In response to improved regional water resource conditions, the South Florida Water Management District (SFWMD) Governing Board has rescinded all emergency water shortage orders for South Florida, many of which had been in place since March this year.
The Governing Board also declared a water shortage warning today to encourage vigilance and voluntary cutbacks. Frequent swings in South Florida's water conditions — and the drier-than-normal La Niña forecast — indicate a return to water shortage is possible.
The District's 16-county region remains under permanent conservation measures with the Year-Round Irrigation Rule that limits landscaping to two or three days per week based on location. To search by municipality, click here. Permitted water users such as nurseries, agriculture and utilities are required to continue following the terms of their permits.
The dry season that stretched from October 2010 until June 2011 was one of the driest on record and required mandatory, emergency cutbacks to protect water resources from serious harm and safeguard the water supply.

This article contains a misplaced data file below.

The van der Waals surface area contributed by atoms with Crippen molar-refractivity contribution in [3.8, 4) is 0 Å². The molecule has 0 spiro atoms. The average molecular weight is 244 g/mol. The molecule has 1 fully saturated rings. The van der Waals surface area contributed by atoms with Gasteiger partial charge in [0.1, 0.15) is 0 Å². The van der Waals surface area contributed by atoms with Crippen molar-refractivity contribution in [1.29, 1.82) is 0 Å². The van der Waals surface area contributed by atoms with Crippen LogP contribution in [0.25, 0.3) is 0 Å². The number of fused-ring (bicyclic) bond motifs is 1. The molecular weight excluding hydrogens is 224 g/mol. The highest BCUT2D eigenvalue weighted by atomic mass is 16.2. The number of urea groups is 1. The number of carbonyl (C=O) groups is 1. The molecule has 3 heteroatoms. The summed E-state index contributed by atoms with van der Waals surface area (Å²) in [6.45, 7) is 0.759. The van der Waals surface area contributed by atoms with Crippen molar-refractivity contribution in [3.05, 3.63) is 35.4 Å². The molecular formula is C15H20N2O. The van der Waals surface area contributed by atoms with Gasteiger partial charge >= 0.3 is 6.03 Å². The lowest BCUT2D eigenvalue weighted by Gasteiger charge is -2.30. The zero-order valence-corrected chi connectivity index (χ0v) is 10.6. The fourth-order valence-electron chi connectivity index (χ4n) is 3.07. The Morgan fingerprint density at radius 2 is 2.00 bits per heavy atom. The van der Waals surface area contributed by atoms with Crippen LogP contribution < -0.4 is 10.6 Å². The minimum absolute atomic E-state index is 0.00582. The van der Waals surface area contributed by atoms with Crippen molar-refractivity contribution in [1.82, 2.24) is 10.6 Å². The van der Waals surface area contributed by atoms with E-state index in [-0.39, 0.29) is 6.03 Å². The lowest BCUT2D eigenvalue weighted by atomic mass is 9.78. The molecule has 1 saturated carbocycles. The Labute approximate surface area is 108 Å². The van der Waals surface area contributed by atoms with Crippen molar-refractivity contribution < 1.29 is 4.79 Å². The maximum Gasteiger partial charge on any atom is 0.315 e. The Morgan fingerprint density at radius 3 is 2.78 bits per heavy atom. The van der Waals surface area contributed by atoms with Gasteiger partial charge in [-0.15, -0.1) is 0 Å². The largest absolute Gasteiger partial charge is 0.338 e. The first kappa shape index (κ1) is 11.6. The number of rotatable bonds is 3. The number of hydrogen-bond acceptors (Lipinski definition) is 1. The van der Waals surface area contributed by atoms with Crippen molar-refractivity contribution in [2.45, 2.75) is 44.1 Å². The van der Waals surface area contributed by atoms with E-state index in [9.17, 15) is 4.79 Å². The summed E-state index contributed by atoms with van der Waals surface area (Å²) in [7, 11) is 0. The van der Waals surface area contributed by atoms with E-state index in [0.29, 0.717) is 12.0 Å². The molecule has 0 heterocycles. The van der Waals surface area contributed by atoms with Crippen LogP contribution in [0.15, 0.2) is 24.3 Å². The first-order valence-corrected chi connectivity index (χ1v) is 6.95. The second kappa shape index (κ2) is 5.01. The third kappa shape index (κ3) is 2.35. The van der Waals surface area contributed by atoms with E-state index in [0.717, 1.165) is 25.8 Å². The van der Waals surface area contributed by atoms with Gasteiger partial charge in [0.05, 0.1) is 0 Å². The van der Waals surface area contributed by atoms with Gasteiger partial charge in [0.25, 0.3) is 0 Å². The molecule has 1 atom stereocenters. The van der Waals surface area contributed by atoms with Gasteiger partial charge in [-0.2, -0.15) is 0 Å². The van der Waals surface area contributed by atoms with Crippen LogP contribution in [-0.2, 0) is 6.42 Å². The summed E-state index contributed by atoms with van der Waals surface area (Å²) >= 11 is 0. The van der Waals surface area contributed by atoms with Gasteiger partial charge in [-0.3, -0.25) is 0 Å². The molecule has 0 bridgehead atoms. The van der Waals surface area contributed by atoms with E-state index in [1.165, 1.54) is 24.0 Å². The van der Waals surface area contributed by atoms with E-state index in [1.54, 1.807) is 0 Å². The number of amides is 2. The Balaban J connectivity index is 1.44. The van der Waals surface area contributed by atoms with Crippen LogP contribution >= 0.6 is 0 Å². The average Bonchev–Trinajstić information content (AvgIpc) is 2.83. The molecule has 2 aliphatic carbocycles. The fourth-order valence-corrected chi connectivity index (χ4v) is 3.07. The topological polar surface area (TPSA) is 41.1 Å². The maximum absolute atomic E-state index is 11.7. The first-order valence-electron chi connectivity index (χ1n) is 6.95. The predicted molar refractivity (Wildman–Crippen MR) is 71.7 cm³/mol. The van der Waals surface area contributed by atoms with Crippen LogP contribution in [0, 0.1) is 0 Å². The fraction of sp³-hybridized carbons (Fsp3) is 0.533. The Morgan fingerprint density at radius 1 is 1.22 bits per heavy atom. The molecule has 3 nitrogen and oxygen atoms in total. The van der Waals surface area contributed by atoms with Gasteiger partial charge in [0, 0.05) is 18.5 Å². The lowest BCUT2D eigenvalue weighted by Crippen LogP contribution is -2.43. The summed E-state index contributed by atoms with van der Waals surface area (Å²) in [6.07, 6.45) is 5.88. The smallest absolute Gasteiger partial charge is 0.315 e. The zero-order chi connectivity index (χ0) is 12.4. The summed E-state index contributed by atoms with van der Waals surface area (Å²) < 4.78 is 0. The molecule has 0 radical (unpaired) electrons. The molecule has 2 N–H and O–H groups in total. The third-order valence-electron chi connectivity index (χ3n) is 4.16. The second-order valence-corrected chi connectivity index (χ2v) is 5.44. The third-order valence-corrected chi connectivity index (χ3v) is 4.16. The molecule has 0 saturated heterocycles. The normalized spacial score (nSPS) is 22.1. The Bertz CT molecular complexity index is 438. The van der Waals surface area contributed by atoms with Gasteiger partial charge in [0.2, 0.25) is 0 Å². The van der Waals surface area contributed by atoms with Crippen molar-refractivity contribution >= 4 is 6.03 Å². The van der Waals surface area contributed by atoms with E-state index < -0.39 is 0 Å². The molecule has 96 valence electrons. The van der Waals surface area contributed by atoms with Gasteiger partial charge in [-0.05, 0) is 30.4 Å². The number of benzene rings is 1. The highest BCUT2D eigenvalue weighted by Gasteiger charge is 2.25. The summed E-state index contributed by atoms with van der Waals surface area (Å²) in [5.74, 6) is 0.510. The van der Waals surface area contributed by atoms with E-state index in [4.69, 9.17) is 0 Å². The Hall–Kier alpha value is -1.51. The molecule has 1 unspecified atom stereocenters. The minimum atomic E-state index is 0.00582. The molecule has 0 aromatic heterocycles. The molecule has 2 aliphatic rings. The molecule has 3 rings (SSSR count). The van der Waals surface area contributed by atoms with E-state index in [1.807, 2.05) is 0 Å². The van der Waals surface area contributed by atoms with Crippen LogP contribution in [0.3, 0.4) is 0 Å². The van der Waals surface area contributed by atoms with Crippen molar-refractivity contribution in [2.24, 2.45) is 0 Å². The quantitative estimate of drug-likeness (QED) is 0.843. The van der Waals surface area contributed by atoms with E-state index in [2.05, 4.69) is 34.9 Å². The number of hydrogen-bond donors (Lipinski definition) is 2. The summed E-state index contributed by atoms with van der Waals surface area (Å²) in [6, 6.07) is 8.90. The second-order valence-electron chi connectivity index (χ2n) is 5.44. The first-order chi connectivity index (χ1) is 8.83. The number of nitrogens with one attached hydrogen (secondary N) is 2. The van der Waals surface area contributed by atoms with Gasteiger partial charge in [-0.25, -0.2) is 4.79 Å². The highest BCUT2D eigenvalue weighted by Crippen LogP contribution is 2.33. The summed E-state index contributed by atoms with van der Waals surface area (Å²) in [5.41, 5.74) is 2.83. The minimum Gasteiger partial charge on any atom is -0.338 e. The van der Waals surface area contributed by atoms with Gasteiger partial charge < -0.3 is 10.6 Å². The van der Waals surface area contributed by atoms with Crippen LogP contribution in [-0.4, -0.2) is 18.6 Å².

The District received 38.2 inches of rain during the June-to-November wet season, which is 4.52 inches above normal and compensated for the significant rainfall deficit during the preceding dry season.
The record-setting 9.8 inches of rain in October was two-and-a-half times the average for the month and resulted in localized flooding. Lake Okeechobee, the Kissimmee Chain of Lakes, the Water Conservation Areas and groundwater levels improved dramatically in recent weeks.
October's storms did significantly benefit Lake Okeechobee, a key backup water supply for millions of South Floridians. The lake stood at 13.79 feet NGVD today, and continues to rise above last year's level. The current level is more than 2.5 feet higher than on September 30.